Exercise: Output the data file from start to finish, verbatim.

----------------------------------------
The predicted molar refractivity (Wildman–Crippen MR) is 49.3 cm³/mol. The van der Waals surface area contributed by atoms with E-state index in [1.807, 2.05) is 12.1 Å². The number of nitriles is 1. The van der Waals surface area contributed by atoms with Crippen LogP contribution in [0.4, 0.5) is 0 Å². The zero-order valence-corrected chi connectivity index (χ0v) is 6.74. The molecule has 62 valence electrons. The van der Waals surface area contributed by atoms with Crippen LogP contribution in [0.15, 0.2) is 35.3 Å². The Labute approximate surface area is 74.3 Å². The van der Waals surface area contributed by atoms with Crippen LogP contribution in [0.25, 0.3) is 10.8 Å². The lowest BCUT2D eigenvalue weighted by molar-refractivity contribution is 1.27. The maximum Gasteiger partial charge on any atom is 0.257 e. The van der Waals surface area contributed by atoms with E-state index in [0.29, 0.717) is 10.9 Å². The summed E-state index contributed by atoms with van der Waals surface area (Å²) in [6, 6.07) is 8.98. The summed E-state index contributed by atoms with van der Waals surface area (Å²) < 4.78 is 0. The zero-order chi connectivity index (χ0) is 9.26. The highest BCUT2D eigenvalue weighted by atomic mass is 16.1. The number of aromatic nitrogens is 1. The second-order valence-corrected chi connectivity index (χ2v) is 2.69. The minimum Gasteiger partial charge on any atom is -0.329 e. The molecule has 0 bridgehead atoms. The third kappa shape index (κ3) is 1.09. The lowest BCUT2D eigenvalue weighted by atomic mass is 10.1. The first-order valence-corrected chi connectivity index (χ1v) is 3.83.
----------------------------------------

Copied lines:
The predicted molar refractivity (Wildman–Crippen MR) is 49.3 cm³/mol. The van der Waals surface area contributed by atoms with E-state index in [1.807, 2.05) is 12.1 Å². The number of nitriles is 1. The van der Waals surface area contributed by atoms with Crippen LogP contribution in [0.4, 0.5) is 0 Å². The zero-order valence-corrected chi connectivity index (χ0v) is 6.74. The molecule has 62 valence electrons. The van der Waals surface area contributed by atoms with Crippen LogP contribution in [0.15, 0.2) is 35.3 Å². The Labute approximate surface area is 74.3 Å². The van der Waals surface area contributed by atoms with Crippen LogP contribution in [0.25, 0.3) is 10.8 Å². The lowest BCUT2D eigenvalue weighted by molar-refractivity contribution is 1.27. The maximum Gasteiger partial charge on any atom is 0.257 e. The van der Waals surface area contributed by atoms with E-state index in [0.29, 0.717) is 10.9 Å². The summed E-state index contributed by atoms with van der Waals surface area (Å²) in [6, 6.07) is 8.98. The summed E-state index contributed by atoms with van der Waals surface area (Å²) < 4.78 is 0. The zero-order chi connectivity index (χ0) is 9.26. The highest BCUT2D eigenvalue weighted by atomic mass is 16.1. The number of aromatic nitrogens is 1. The second-order valence-corrected chi connectivity index (χ2v) is 2.69. The minimum Gasteiger partial charge on any atom is -0.329 e. The molecule has 0 bridgehead atoms. The third kappa shape index (κ3) is 1.09. The lowest BCUT2D eigenvalue weighted by atomic mass is 10.1. The first-order valence-corrected chi connectivity index (χ1v) is 3.83.